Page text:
Nashville’s 34 percent property tax increase is the “Pork of the Year,” according to the Beacon Center of Tennessee’s annual Pork Report, which the organization released Tuesday.
Staff at the Beacon Center of Tennessee say that their annual Tennessee Pork Report reveals millions of dollars in government waste, fraud, and abuse.
Beacon is a right-of-center think tank.
“At a time when Nashville is among the hottest cities in the country and has skyrocketing tax revenue, the city is somehow still in massive debt,” according to a press release that the Nashville-based Beacon emailed Tuesday.
“Instead of making the changes necessary to fix the problem, such as reforming its unbelievably generous city pension system, enacting a spending cap, or getting rid of the egregious lifetime health insurance benefits for Council members, the mayor and City Council raised taxes on hard-working Nashvillians while making absolutely no sacrifices themselves.”
Representatives for Nashville Mayor John Cooper did not return The Tennessee Star’s request for comment Tuesday.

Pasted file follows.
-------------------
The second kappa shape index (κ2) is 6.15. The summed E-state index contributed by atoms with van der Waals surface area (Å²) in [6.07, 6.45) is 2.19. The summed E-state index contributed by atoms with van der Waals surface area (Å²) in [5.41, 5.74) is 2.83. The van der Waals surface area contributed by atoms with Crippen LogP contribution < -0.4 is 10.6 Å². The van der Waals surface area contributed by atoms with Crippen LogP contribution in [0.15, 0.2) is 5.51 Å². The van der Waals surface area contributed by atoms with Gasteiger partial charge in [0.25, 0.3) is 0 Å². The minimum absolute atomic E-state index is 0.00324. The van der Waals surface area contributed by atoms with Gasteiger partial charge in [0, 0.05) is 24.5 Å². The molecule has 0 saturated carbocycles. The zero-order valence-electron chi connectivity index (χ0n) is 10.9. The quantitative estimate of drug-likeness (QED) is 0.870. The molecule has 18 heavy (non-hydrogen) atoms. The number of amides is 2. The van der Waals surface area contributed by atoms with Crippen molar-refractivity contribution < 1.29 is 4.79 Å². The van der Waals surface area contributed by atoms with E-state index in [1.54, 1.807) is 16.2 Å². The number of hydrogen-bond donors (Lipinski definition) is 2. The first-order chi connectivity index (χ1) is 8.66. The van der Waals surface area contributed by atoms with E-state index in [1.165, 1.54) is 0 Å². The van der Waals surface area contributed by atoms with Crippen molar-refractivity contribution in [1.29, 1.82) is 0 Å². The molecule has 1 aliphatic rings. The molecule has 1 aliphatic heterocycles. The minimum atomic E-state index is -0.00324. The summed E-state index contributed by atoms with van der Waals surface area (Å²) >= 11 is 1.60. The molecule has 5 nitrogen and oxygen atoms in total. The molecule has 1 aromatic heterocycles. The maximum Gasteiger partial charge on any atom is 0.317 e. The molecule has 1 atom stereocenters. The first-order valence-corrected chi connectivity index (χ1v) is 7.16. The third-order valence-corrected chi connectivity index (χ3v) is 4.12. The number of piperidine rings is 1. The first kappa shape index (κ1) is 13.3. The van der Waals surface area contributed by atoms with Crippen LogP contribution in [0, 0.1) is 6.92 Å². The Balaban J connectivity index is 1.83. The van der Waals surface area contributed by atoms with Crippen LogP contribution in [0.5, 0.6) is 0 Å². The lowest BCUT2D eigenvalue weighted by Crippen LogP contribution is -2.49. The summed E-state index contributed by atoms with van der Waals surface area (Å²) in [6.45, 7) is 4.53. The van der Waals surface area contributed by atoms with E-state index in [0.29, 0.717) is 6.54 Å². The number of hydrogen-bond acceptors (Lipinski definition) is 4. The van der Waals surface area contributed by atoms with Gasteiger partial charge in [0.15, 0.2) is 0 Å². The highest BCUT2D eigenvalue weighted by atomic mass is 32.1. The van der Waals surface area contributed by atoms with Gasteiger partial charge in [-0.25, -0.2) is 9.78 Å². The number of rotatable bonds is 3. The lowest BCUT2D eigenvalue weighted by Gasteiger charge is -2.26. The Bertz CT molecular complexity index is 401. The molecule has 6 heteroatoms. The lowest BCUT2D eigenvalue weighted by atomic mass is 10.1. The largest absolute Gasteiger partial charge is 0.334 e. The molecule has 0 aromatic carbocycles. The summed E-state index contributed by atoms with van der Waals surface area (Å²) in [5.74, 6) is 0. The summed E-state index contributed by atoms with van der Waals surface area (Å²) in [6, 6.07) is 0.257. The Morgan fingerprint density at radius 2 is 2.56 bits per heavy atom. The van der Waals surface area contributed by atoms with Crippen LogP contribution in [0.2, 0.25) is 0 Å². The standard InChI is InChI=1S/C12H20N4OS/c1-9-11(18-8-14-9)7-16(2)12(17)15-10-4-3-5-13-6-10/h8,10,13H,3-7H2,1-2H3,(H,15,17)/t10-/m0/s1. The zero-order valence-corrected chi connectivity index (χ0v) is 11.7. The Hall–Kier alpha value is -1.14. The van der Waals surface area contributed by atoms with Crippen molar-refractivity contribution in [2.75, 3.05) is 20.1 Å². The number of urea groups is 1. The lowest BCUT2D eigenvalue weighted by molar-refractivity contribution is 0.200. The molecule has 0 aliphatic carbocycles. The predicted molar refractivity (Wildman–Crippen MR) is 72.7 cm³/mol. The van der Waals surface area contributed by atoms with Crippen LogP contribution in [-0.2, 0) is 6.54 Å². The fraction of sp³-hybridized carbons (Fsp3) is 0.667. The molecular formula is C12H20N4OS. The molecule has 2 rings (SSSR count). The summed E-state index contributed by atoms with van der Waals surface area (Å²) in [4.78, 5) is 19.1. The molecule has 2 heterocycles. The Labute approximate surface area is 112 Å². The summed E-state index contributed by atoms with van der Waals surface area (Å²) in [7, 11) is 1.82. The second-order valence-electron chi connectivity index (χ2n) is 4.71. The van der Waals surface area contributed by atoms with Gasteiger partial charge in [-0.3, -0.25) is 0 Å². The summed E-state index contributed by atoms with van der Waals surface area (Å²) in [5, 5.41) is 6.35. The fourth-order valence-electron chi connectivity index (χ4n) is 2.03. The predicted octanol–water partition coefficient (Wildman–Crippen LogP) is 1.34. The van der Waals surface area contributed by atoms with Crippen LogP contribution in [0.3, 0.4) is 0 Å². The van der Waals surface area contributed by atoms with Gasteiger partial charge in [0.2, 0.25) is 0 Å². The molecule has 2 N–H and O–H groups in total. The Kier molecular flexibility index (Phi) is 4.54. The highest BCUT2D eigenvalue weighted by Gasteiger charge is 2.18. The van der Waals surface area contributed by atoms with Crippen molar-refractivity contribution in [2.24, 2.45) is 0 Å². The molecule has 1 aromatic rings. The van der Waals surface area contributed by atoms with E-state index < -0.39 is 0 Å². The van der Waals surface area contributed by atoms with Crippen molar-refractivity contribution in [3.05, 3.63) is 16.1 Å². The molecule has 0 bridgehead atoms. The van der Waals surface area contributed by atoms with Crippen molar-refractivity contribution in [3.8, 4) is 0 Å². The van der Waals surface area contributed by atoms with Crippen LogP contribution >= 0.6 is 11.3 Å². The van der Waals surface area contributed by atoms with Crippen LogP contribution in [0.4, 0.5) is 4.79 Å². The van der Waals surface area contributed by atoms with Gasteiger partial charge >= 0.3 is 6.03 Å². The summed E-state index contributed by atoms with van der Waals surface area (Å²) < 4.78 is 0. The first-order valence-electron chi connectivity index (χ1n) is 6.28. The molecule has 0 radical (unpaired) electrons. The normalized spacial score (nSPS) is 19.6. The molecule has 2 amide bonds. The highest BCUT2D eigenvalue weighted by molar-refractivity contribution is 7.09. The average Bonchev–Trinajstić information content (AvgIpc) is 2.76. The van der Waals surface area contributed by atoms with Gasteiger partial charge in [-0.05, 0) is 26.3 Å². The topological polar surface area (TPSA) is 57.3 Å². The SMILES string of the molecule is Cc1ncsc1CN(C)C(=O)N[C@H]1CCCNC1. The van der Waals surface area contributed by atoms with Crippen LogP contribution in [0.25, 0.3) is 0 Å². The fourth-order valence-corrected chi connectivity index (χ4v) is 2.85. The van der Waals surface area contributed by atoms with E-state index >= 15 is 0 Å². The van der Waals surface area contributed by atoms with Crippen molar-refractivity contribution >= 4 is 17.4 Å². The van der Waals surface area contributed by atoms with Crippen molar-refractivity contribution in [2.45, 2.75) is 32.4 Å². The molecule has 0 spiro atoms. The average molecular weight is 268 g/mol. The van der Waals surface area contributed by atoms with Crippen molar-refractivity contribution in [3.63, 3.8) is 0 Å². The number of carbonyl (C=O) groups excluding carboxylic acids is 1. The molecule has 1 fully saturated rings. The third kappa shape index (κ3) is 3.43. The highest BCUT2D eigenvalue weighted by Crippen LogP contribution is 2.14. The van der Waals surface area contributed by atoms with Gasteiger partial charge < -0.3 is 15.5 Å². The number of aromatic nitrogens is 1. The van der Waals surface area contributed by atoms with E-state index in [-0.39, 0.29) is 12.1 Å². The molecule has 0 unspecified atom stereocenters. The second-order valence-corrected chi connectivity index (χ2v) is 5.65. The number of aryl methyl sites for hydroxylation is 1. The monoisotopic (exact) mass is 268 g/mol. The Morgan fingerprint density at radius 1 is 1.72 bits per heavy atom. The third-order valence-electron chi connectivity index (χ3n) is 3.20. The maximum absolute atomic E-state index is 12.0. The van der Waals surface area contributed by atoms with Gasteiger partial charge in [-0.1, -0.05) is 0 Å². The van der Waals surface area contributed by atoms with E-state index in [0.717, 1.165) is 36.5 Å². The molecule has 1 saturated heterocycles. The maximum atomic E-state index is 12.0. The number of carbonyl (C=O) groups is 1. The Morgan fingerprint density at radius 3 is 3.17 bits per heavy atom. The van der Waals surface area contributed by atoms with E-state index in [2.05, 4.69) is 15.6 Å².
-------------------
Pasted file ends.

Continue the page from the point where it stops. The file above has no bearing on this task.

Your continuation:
Beacon staff, in their report, also said that finance guru Dave Ramsey accepted $2 million in tax money to expand his headquarters in Franklin. As reported last year, Ramsey hosts his nationally-syndicated radio talk show from a new facility there.
Ramsey’s staff did not return a request for comment Tuesday.
Other 2020 Pork Report entries included:
• The city of Chattanooga spent more than $6 million on unused street lights.
• The city of Knoxville and Knox County bailing out Zoo Knoxville, an entity that Beacon staff said shouldn’t have accepted public funding in the first place.
• The Memphis EDGE board used tax dollars to fund the NBC television series Bluff City Law, which the network later cancelled.
This is the 15th such report that Beacon has published.
As The Star reported last year, the 2019 Tennessee Pork Report cited various examples of waste, fraud, and abuse, including Graceland’s veiled threats to move out of Memphis, which landed the property $75 million in tax dollars. Another example — officials in the financially-strapped city of Nashville giving millions of dollars to Amazon and the NFL draft.
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